It's the week of the MIT Sloan Sports Analytics Conference, so perhaps it's a good time to look up and down my blogroll and write about the soccer analytics work that other people are doing. I think the last time I did this was during the World Cup; I might make this a semi-regular feature of the blog. The original intent was to highlight other people's work to fill the time while I working on a project, but there's enough good stuff going around now.
The newest addition on my Soccer Analytics blogroll is the Rational Football blog. It is a new blog and it's already off to a good start, with a post on goalkeeper actions during penalty kicks and a three-part series on the value of a red card to the two competing teams that merits reading.
When I checked Waiting for the Equalizer late last year, Goran had used my Pythagorean projections to develop a virtual European league table. I would have liked to have seen some new posts since then, but the site has been quiet so far this year. I hope it comes back to life soon.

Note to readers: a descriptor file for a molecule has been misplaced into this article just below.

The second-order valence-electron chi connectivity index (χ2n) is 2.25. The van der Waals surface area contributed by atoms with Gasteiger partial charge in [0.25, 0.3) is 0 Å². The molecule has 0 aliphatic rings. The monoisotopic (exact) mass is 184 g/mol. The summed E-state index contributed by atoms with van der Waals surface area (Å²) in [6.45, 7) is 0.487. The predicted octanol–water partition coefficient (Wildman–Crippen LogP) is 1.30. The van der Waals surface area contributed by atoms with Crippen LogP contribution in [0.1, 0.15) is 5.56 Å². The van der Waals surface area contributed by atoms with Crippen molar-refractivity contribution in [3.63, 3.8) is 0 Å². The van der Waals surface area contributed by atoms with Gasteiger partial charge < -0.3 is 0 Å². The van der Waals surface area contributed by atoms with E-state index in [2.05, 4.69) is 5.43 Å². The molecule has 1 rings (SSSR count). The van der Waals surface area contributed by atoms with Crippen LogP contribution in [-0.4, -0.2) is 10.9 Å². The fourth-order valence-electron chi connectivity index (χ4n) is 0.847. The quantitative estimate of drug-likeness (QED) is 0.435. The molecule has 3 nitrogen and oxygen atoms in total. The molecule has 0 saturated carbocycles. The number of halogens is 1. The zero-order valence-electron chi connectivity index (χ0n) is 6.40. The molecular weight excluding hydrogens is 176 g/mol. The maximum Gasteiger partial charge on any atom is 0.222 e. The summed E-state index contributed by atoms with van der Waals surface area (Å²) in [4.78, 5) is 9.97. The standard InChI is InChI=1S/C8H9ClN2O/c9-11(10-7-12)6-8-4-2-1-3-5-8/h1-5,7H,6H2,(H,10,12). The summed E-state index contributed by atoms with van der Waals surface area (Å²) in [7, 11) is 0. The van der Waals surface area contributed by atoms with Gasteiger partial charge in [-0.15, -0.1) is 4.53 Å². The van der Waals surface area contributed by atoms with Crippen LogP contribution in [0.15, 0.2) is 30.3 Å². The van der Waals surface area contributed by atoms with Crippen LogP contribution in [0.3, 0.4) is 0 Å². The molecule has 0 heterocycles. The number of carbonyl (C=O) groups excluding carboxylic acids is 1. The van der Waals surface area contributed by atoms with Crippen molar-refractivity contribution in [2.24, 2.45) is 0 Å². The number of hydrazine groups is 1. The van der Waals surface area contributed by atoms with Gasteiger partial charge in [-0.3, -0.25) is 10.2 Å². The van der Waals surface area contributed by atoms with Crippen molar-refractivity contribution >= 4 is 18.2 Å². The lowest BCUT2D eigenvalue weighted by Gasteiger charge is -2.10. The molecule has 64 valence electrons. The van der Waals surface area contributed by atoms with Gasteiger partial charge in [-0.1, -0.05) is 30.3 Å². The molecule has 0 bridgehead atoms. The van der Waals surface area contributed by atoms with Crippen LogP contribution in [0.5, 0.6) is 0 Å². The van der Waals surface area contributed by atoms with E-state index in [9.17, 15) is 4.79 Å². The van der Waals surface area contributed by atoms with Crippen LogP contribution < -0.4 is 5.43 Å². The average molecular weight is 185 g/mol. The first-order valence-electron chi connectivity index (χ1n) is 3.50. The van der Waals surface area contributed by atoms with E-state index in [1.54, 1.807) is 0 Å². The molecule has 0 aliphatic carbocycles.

Graham MacAree's We Ain't Got No History site is always worth reading if you're a Chelsea fan, but the Statistical Analysis section is worth reading if you're interested in soccer analytics. He has some comments on Florent Malouda being highly ranked by the Actim Index that transition into some comments on the reliability of all these performance indices. Graham used his sabermetrics experience to make some assessments on the state of football analysis in October of last year that is similar to the Moneyball vs Soccer posts that I've made. I know it's four months old but it's worth reading to gain another perspective on the soccer analytics problem.
MLS will see its 8000th league goal scored sometime during the opening week, and Climbing the Ladder is tabulating the goals scored by MLS teams across all competitions. The league will also cross the 10,000th goal milestone across all competitions sometime this season. There's also a post on how long it took MLS teams to score 100 goals, again across all competitions.
Soccer by the Numbers has posts on a variety of topics, from a numerical post-mortem of the Carling Cup final, to the problems associated with pay inequality on teams, to the (surprising) goal value of corner kicks. Those are among the most recent posts, but the entire page is worth reading.
Zach Slaton of A Beautiful Numbers Game has a review of the book Gaming the World: How Sports is Reshaping Global Politics and Culture. It's not necessarily a statistics-heavy book, but it's an academic one with some thought-provoking theses. I'm not sure I agree with all of them, but the book appears to be interesting. Again, there are lots of other interesting posts on the site.